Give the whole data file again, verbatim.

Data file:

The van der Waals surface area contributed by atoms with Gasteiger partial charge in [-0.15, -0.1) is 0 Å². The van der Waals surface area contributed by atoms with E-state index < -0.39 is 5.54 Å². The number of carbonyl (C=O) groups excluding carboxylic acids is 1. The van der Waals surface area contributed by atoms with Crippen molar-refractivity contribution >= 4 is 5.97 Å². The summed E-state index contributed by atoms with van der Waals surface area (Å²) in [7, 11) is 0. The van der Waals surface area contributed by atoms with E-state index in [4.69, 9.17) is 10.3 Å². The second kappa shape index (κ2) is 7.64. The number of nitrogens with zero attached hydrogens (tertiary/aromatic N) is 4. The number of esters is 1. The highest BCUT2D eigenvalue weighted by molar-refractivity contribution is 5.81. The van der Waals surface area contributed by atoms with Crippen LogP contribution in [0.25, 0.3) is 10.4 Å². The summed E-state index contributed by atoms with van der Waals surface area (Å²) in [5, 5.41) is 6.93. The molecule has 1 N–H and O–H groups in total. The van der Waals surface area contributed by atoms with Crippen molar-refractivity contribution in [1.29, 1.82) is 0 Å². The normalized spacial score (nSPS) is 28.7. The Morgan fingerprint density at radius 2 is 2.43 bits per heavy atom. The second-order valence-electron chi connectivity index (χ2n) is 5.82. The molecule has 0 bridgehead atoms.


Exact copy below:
The van der Waals surface area contributed by atoms with Gasteiger partial charge in [-0.15, -0.1) is 0 Å². The van der Waals surface area contributed by atoms with E-state index < -0.39 is 5.54 Å². The number of carbonyl (C=O) groups excluding carboxylic acids is 1. The van der Waals surface area contributed by atoms with Crippen molar-refractivity contribution >= 4 is 5.97 Å². The summed E-state index contributed by atoms with van der Waals surface area (Å²) in [7, 11) is 0. The van der Waals surface area contributed by atoms with E-state index in [4.69, 9.17) is 10.3 Å². The second kappa shape index (κ2) is 7.64. The number of nitrogens with zero attached hydrogens (tertiary/aromatic N) is 4. The number of esters is 1. The highest BCUT2D eigenvalue weighted by molar-refractivity contribution is 5.81. The van der Waals surface area contributed by atoms with Crippen LogP contribution in [0.25, 0.3) is 10.4 Å². The summed E-state index contributed by atoms with van der Waals surface area (Å²) in [5, 5.41) is 6.93. The molecule has 1 N–H and O–H groups in total. The van der Waals surface area contributed by atoms with Crippen molar-refractivity contribution in [1.29, 1.82) is 0 Å². The normalized spacial score (nSPS) is 28.7. The Morgan fingerprint density at radius 2 is 2.43 bits per heavy atom. The second-order valence-electron chi connectivity index (χ2n) is 5.82. The molecule has 0 bridgehead atoms.